Biermeier says “Midwife” wasn’t intended to get more women to switch to home births, but rather to get them to consider all of their birthing options.
“More and more people are beginning to question common birth practices in hospitals,” she says.
Anne Gilbertson, a certified nurse midwife with Sanford Health in Alexandria, Minn., doesn’t feel comfortable doing home births but does think women should have the option.
“Women need to decide what’s important to them and then pick a provider who will support their choices,” whether it’s an OB, a family-practice doctor or a midwife, she says.
Gilbertson says if they want a home birth, they should first devise a backup plan and be screened to make sure they’re low risk.
The main difference between a CPM like Biermeier and a CNM like Gilbertson is in their training.
CNMs are dually trained in nursing and midwifery, with bachelor’s and usually master’s degrees. They receive their training in a hospital setting and typically prefer to work in a hospital, clinic or birthing center.
Only 2 percent attend home births, according to the American College of Nurse-Midwives.
Depending on the state, CNMs may be required to have a collaborative agreement with a physician approved by the Boards of Medicine and Nursing in order to attend a home birth.
Kuznia says CPMs, on the other hand, don’t want to be nurses or train within a medical system. They get their training through the apprenticeship model or a midwifery school.
Another difference is CNMs can provide care from the onset of menstruation through menopause like a gynecologist, but CPMs generally stick to the first prenatal visit to the six-week postpartum exam.
“CPMs are the only U.S. birth attendant whose education and clinical training focuses specifically and exclusively on out-of-hospital birth settings,” she says.
Before “Midwife,” Kuznia had three home births of her own and worked as a birth photographer for six years.
“That’s when I started noticing the value and the worth of a home-birth midwife,” she says.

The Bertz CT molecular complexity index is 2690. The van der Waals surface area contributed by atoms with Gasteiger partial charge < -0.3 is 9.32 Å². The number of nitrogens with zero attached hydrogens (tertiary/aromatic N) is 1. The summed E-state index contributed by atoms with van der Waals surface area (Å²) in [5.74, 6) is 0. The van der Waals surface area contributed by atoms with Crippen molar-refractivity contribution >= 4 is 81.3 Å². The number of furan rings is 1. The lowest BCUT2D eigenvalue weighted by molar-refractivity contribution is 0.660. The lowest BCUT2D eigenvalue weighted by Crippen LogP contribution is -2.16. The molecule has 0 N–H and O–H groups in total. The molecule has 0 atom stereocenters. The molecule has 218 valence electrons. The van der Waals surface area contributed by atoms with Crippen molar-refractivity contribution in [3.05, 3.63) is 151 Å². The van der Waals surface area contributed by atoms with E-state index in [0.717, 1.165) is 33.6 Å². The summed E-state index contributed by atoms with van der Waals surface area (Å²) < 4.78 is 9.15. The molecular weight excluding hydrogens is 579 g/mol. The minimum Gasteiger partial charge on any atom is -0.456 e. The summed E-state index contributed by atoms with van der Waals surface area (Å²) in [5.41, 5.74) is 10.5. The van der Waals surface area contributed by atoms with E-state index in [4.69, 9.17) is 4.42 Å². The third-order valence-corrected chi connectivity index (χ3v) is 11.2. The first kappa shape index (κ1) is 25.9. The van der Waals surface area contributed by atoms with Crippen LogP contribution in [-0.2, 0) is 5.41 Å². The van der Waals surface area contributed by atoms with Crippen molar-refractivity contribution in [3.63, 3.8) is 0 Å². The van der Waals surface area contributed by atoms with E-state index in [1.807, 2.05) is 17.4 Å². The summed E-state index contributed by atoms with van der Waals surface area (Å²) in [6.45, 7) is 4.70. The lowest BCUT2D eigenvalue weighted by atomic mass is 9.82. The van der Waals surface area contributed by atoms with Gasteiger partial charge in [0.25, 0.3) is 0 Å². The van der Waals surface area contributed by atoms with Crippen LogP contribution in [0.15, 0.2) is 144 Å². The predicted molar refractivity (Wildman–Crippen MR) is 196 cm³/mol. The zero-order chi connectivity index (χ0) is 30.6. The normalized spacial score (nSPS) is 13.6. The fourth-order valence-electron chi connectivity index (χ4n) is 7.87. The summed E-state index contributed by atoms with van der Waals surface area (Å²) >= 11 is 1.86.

She wants her film to show audiences what the presence of a midwife adds to a birth. She talks about how Biermeier “holds the space.”
“Their role is to help the mother ‘trust’ in birth and give her a safe and healthy birth with respect and honor,” she says.
Biermeier and Gilbertson took different paths to midwifery, but both women were inspired by their own birth experiences.
Gilbertson decided to become a CNM after the birth of her first child.
“I was fortunate to have a really great midwife with my first birth. That experience really was empowering to me, and I wanted to be able to provide that for other women,” she says.
It was between her second and third children that Biermeier felt the calling.
With a long apprenticeship, she went from doula to certified professional midwife.
Unlike a CNM or a CPM, a doula has no responsibility for the health and well-being of the mother and child, Beirmeier says. She’s there to provide information and physical and emotional support, like a birthing coach.
So is a midwife, but with the certification comes added responsibility.
“It was a very smooth transition in a time when getting an apprenticeship was really difficult,” she says.
Hundreds of babies later, Biermeier’s still learning, and she says any type of midwife would agree.
“You’re constantly re-examining and changing your ideas and letting go of preconceived notions,” she says.
Readers can reach Forum reporter Meredith Holt at (701) 241-5590